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Will Lyft be the first ridesharing unicorn to exit through acquisition instead of IPO?
It’s not just the foodtech startups. We’re going to start seeing more and more signs of consolidation in the sharing economy space.
The latest sign comes via reports that Lyft has hired Qatalyst Partners, a boutique investment bank specifically focused on helping technology companies find buyers.
Qatalyst has a hand in the pending $26.2 billion deal for Microsoft to buy LinkedIn, which was first reported a couple weeks ago. (Qatalyst actually has the deal value listed at $28.1 billion.) Other prominent tech M&A deals handled by the the firm include Expedia's $3.9 billion purchase of HomeAway (in the travel space), PayPal’s $890 million purchase of Xoom (in fintech), and Zillow’s $3.5 billion purchase of Trulia (in real estate).
I’ve reached out to Lyft to confirm that they’re working with Qatalyst and to glean more details, and will update when I hear back.
In a sense, there has already been a growing trend toward consolidation wherever auto and tech cross paths. Last year, Lyft announced partnerships with several international ridesharing services, including Didi in China and Grab in Southeast Asia. More recently, Lyft, Uber, and Gett (an on-demand black car and taxi app) have each secured investments with massive automakers across the world—General Motors, Toyota, and Volkswagen, respectively—in order to establish mutually beneficial relationships.
With the venture capital climate cooled down and the IPO market even colder, one has to wonder what will become of all the unicorn tech companies that easily raised funding at sky high valuations in the past couple years.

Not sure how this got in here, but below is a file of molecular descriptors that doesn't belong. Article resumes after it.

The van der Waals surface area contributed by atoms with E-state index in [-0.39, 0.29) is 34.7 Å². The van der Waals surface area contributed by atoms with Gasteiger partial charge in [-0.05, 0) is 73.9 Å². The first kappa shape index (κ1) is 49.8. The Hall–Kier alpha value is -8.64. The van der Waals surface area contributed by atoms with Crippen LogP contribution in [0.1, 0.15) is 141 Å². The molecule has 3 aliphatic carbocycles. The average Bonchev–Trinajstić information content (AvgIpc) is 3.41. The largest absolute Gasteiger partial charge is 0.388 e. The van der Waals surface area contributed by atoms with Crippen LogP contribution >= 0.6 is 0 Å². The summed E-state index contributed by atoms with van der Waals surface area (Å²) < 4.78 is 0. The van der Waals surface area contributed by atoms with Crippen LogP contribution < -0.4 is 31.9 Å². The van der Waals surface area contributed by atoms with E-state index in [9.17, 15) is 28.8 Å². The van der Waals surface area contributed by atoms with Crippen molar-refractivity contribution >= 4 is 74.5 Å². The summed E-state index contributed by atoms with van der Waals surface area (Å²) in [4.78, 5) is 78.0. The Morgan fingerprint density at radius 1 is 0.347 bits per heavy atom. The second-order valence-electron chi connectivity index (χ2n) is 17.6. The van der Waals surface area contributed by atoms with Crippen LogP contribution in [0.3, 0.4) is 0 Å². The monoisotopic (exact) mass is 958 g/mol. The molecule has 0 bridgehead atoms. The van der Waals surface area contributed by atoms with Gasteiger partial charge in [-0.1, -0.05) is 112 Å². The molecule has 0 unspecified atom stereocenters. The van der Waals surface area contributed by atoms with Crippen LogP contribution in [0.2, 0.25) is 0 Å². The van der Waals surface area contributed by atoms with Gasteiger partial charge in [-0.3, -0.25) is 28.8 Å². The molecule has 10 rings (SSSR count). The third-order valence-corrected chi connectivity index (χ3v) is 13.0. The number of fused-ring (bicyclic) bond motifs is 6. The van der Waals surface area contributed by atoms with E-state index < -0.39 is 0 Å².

Lyft was valued at $5.5 billion in its last funding round—would Qatalyst be able to find a buyer willing to pay that much for the company? Here’s a look at the other private sharing economy/on-demand companies and their valuations:
- Uber: $62.5 billion
- Didi Chixung: $28.5 billion
- Airbnb: $25.5 billion
- WeWork: $16 billion
- Ele.me: $4.5 billion
- Delivery Hero: $3.1 billion
- HelloFresh: $2.9 billion
- Instacart: $2 billion
- Blue Apron: $2 billion
- GrabTaxi: $1.5 billion
And that's just a sliver of the nearly 200 unicorn companies roaming around today.
As John Doerr of Kleiner Perkins Caufield & Byers explained at our Post Seed event last December, the “basic math” behind the unicorn problem is that, given that most companies exit through acquisition (not IPO), these companies need to find buyers. But how many actual buyers are there for companies with these sky high valuations?
While many in the industry naturally associate Qatalyst with M&A deals, it’s not necessarily what Lyft is after. It could be that the company just needs a new infusion of capital; even though it just raised a $1 billion financing round in January led by General Motors (GM), operating a sharing economy business (especially in competition with Uber) burns a lot of money.
Qatalyst also helps arrange strategic investments, as in the case of Tencent’s $50 million investment in Kik. That said, the overwhelming majority of deals managed by Qatalyst involve a massive tech corporation purchasing a fast-growing, emerging tech company.
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Uber is a ridesharing service headquartered in San Francisco, United States, which operates in multiple international cities. The company uses a smartphone application to arrange rides between riders and drivers.